- According to the data from the Arab Social Media Report in 2011 by Mourtada and Salem, the amount of social media usage increased immensely during the Arab Spring period from January 1st to March 30th. The number of Facebook users in the Arab nations almost doubled, up from 14,791,972 (as of April 2010) to 27,711,503 (as of April 2011) (Mourtada and Salem 9). Similarly, in the first three months of 2011, the number of tweets increased from 55 million to 155 million a day (Mourtada and Salem 15).... [tags: Egypt, Middle East, United Arab Emirates]
1270 words (3.6 pages)
- The two-century period of the history of the modern state of Egypt comprise of a series of remarkable events that have shaped both the country’s past and future. Over the course of these two hundred years, Egypt saw its declaration as a Khedievate by the then Wali of Egypt, Muhammad Ali Pasha. Following this, it fell into the British occupation, after its protector, the Ottoman Empire sided with the Central Powers. Under the British, Egypt was proclaimed a sultanate. Yet, its life as a sultanate did not last much, due to the anti-British sentiments among its people.... [tags: Modern State of Egypt, History of Egypt]
1693 words (4.8 pages)
- There was a young man in the town of Sidi Bouzid, Tunisia who was a vegetable salesman. He sold the vegetables from his tiny cart in order to make money to help support his family. There was a young man in the town of Sidi Bouzid, and on December 17th, 2010, he dowsed himself in gasoline and set himself on fire in front of the town’s governmental offices. This young man’s name was Mohamad Bouazizi, and this was the beginning of the Arab Spring. The phrase “The Arab Spring” refers to the series of protests and demonstrations that spread across the Middle East and Northern Africa beginning in 2010 with Tunisia and spread to other countries in 2011.... [tags: Egypt, Middle East, Arabic language, Jordan]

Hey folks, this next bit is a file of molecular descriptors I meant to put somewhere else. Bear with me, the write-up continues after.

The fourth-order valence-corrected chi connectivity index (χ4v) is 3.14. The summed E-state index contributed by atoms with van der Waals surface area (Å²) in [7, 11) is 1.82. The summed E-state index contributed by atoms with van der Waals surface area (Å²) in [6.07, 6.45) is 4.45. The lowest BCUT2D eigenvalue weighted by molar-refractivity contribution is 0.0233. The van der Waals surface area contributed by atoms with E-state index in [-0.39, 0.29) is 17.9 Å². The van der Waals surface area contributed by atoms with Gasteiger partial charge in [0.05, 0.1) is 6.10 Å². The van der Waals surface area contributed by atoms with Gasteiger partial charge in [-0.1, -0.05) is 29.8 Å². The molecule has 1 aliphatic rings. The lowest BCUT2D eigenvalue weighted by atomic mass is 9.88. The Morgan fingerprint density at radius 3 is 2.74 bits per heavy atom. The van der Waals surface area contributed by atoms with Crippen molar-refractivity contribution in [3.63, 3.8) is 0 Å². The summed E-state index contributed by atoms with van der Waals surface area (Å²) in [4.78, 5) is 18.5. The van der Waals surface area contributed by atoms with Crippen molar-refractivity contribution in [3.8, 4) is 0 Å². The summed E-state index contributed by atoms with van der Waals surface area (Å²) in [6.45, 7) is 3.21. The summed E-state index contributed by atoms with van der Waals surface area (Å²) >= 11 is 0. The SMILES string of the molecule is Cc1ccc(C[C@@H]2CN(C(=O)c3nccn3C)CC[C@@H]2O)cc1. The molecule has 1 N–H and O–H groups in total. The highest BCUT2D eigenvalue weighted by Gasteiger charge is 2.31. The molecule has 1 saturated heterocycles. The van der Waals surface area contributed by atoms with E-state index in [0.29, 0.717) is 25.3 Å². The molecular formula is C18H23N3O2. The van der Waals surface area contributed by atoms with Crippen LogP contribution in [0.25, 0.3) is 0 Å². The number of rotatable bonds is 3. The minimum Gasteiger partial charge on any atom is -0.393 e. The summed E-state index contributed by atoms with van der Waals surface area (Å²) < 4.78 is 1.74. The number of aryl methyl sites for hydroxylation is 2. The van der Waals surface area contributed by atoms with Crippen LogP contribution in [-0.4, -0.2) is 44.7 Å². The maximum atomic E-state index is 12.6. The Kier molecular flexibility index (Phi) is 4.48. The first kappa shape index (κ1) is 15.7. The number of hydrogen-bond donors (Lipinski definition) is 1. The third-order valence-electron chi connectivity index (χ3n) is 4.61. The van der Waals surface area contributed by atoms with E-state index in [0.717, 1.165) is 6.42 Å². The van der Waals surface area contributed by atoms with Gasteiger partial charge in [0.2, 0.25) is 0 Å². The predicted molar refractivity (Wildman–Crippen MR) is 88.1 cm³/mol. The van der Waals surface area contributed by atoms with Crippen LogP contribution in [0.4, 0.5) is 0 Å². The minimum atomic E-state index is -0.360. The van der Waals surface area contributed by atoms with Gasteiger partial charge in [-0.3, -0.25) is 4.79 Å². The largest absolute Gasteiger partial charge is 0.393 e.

1076 words (3.1 pages)
- As Paul Revere rode through the dark night lighting his way with a lantern there was a distinct urgency in the air stemming from an impending assault by British forces. His rallying and alerting cry, “The British are coming!” has since become an historic and widely known quote. Now, imagine if Paul Revere had access to our current methods of mass communication. Rather than riding for hundreds of miles and having a lag in information flow, he could have simply “Tweeted” it to the fathers of our nation.... [tags: Social Media ]
1116 words (3.2 pages)
- The Prague Spring The Prague Spring is referred to when the Warsaw Pact allies invaded Czechoslovakia in 1968. Below are the details surrounding the incident. In 1948, communism was the only political party in Czechoslovakia. The communist take-over was a very popular movement. The first reason why it was a popular movement is because Joseph Stalin signed an agreement with Winston Churchill and Franklin Roosevelt that the Red Army, which would then lead to pro-communism, would liberate Czechoslovakia.... [tags: History Prague Spring Invasion]
1440 words (4.1 pages)